About 500 yards north of the hotel Trinco Blu at Nilaveli is a small rock promontory where a river inlet streams into the ocean. The inlet connects with the Tamil village of Thalli which is adjacent to the renowned temple of Thalli abutting the rock promontory on its northern side.
When I wandered down that way one morning with camera in hand, I was greeted warmly by an imposing 6ft/4 gentleman who introduced himself as Naguleswaran. He ushered me into the small lagoon crowded with shallow-bottom motorized fishing boats and showed me his boat.
Filed under architects & architecture, cultural transmission, education, heritage, landscape wondrous, life stories, photography, religiosity, Saivism, self-reflexivity, slanted reportage, sri lankan society, the imaginary and the real, transport and communications, trauma, travelogue
Sugath Kulatunga on Facebook
As a person who has experienced dozing off on the wheel on long drives during my youth, I am sorry to see the virulent criticism of Kusal Mendis on the fatal accident caused by him. Falling asleep on the wheel can happen to any driver who has been driving for long hours or who is tired. This is not an attempt to exculpate Kusal from any guilt but to give a different aspect of the issue. Specific statistics on this category of accidents are not readily available in Sri Lanka. But it can be assumed to be fairly high.
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Richard Guilliatt, in The Australian Weekend Magazine 20-21 June 2020, where the title is
Simon Quinn is a 32 year old PhD student from Australia, studying Sanskrit living in Gurgaon 30km South West of Delhi. When the Indian government announced a sudden & draconian nationwide lockdown on 24th March, to halt the spread of Covid19 among the nation’s 1.38 billion people, he logged on to a chat forum for Aussies travelling in India on his lap top. Anxious messages were flooding in.
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in Daily Mirror, 25 June 2020, where the title reads “Red Alert on Manna Mineral Extraction Project” ………….. Australian Company had acquired land in December 2018 and March 2020
As a popular tourist attraction in the country, Mannar boasts of a rich cultural heritage dating back to the Portuguese, Dutch and British periods. Dotted with palmyra trees and a scenic stretch of the Northern coastal belt, it is a popular destination for nature lovers as well. During the flamingo season, the pink, red or orange feathered visitors frequent Mannar’s wetlands till the end of March.
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Elmo Jayawardena, in The Island, 24 June 2020, where the title reads “Did Kobe Bryant die in vain?”
The National Transport Safety Board (NTSB) of the USA has come out with a 1700-page investigation report on the helicopter crash in Los Angeles in which Kobe Bryant and his daughter died. The pilot was also killed along with 6 other passengers in this tragic accident. The report has given no final conclusion as to the cause of the crash. In aviation that is the norm in most such events. Thousands of pages written by the powers that be who are mired in bureaucracy that end their conclusions without a conclusion. Finally, they may come out with the Ace of Trumps as the cause – Pilot Error.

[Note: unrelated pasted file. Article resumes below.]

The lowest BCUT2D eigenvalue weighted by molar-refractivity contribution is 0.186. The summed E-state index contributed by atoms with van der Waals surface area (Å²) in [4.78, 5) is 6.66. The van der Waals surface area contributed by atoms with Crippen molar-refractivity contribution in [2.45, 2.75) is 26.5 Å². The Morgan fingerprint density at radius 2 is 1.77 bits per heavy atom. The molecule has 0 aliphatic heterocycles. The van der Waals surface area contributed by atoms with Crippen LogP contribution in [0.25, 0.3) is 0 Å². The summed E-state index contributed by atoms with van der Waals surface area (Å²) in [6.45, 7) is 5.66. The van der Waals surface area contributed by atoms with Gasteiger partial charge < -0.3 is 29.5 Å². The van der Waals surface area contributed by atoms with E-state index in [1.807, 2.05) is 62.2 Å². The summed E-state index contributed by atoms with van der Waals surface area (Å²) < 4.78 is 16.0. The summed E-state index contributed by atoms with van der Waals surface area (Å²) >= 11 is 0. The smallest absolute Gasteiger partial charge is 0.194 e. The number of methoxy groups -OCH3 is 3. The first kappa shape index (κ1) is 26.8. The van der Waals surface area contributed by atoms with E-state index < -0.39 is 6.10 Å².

“How some things become legal at times is more a fairy tale than a legality.” …. Quote of the Week
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The SL Army’s Land Warfare Campaign in 2006-09: Debating the Lines of Strategic Emphasis TWO: Travis Sinniah’s Clarification
In a telephone conversation in June 2020 relating to the Sri Lankan armed forces successful military campaign on land against the formidable LTTE forces during Eelam War IV, issues arose regarding the lines of strategic emphasis. As I was not au fait with one of the summary terms mentioned in this chat, I formulated a ‘QUESTION’ which I sent to several personnel with a military background. In a deliberate presentational ‘tactic,’ I am placing the Memoranda I received in reply from Retd Admiral Travis Sinniah ahead of the Question I presented to him.
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An Anonymous Collective of Concerned Citizen Retirees**
)This Memorandum is meant to Assist the Sri Lanka Government to face the Economic, Fiscal Policy and Social impacts due to COVID-19. This is a PUBLIC SERVICE by us for the benefit of the entire Country & its People. We would like the widest possible public discussion & debate of this Memorandum. Please forward this Document to ANY and ALL the Email Addresses, FaceBook Accounts, News Websites that you have contact with.
(2) Those among you who can do so, please Translate this Memo into SINHALA and TAMIL and then fwd it to your friends, Sinhala & Tamil Newspapers & Websites. We are unable to operate the Sinhala or Tamil Keyboard.
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Gurminder K. Bhambra, in New York Times, 12 June 2020, with this title “A statue was toppled. Can we talk about the British Empire? “
The statue of the slave trader Edward Colston falling into the water on Sunday after protesters in Bristol, England, pulled it down.Credit…Keir Gravil, via Reuters
BRIGHTON, England — Tens of thousands of people protested in British cities in solidarity with those rising up against police brutality against black Americans in the past week. They highlighted similar injustices in Britain. Protesters in the city of Bristol drew connections between a white police officer’s killing of George Floyd, a black man in Minneapolis, and the histories of colonialism and the slave trade. On Sunday, they toppled the statue of Edward Colston, a 17th-century slave trader, trampled over it and rolled it into Bristol Harbor.
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